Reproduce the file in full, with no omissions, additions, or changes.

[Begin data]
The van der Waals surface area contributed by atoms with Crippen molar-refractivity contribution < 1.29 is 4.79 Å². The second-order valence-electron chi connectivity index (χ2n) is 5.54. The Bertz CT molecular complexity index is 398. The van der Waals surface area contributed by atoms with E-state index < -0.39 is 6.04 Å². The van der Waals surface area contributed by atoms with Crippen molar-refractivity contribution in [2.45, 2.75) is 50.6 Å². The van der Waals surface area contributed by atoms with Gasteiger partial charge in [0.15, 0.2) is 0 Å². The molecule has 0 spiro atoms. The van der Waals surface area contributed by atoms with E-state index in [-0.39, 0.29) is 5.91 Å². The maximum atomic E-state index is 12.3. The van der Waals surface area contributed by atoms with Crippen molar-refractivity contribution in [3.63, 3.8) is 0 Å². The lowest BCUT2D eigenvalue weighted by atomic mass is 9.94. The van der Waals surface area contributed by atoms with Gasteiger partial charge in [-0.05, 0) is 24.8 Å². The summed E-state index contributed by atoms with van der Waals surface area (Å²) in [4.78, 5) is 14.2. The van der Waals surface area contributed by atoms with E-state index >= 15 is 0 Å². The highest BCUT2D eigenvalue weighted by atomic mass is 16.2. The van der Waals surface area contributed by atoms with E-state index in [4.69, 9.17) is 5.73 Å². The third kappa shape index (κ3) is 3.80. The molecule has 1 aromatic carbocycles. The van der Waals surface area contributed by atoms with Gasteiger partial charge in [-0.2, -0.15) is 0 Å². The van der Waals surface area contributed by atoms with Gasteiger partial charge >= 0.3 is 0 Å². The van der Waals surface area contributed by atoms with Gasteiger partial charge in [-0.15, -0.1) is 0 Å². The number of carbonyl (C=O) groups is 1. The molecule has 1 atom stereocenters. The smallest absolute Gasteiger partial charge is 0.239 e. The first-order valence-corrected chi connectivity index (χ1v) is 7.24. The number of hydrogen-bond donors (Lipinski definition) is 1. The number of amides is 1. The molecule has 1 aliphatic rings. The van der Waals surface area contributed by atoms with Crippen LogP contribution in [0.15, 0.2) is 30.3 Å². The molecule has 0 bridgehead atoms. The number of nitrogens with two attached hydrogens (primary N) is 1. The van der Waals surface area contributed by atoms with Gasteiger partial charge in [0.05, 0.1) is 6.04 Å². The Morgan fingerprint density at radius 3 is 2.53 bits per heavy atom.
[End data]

The van der Waals surface area contributed by atoms with Crippen molar-refractivity contribution < 1.29 is 4.79 Å². The second-order valence-electron chi connectivity index (χ2n) is 5.54. The Bertz CT molecular complexity index is 398. The van der Waals surface area contributed by atoms with E-state index < -0.39 is 6.04 Å². The van der Waals surface area contributed by atoms with Crippen molar-refractivity contribution in [2.45, 2.75) is 50.6 Å². The van der Waals surface area contributed by atoms with Gasteiger partial charge in [0.15, 0.2) is 0 Å². The molecule has 0 spiro atoms. The van der Waals surface area contributed by atoms with E-state index in [-0.39, 0.29) is 5.91 Å². The maximum atomic E-state index is 12.3. The van der Waals surface area contributed by atoms with Crippen molar-refractivity contribution in [3.63, 3.8) is 0 Å². The lowest BCUT2D eigenvalue weighted by atomic mass is 9.94. The van der Waals surface area contributed by atoms with Gasteiger partial charge in [-0.05, 0) is 24.8 Å². The summed E-state index contributed by atoms with van der Waals surface area (Å²) in [4.78, 5) is 14.2. The van der Waals surface area contributed by atoms with E-state index >= 15 is 0 Å². The highest BCUT2D eigenvalue weighted by atomic mass is 16.2. The van der Waals surface area contributed by atoms with E-state index in [4.69, 9.17) is 5.73 Å². The third kappa shape index (κ3) is 3.80. The molecule has 1 aromatic carbocycles. The van der Waals surface area contributed by atoms with Gasteiger partial charge in [-0.2, -0.15) is 0 Å². The van der Waals surface area contributed by atoms with Gasteiger partial charge >= 0.3 is 0 Å². The van der Waals surface area contributed by atoms with Gasteiger partial charge in [-0.15, -0.1) is 0 Å². The number of carbonyl (C=O) groups is 1. The molecule has 1 atom stereocenters. The smallest absolute Gasteiger partial charge is 0.239 e. The first-order valence-corrected chi connectivity index (χ1v) is 7.24. The number of hydrogen-bond donors (Lipinski definition) is 1. The number of amides is 1. The molecule has 1 aliphatic rings. The van der Waals surface area contributed by atoms with Crippen LogP contribution in [0.15, 0.2) is 30.3 Å². The molecule has 0 bridgehead atoms. The number of nitrogens with two attached hydrogens (primary N) is 1. The van der Waals surface area contributed by atoms with Gasteiger partial charge in [0.05, 0.1) is 6.04 Å². The Morgan fingerprint density at radius 3 is 2.53 bits per heavy atom.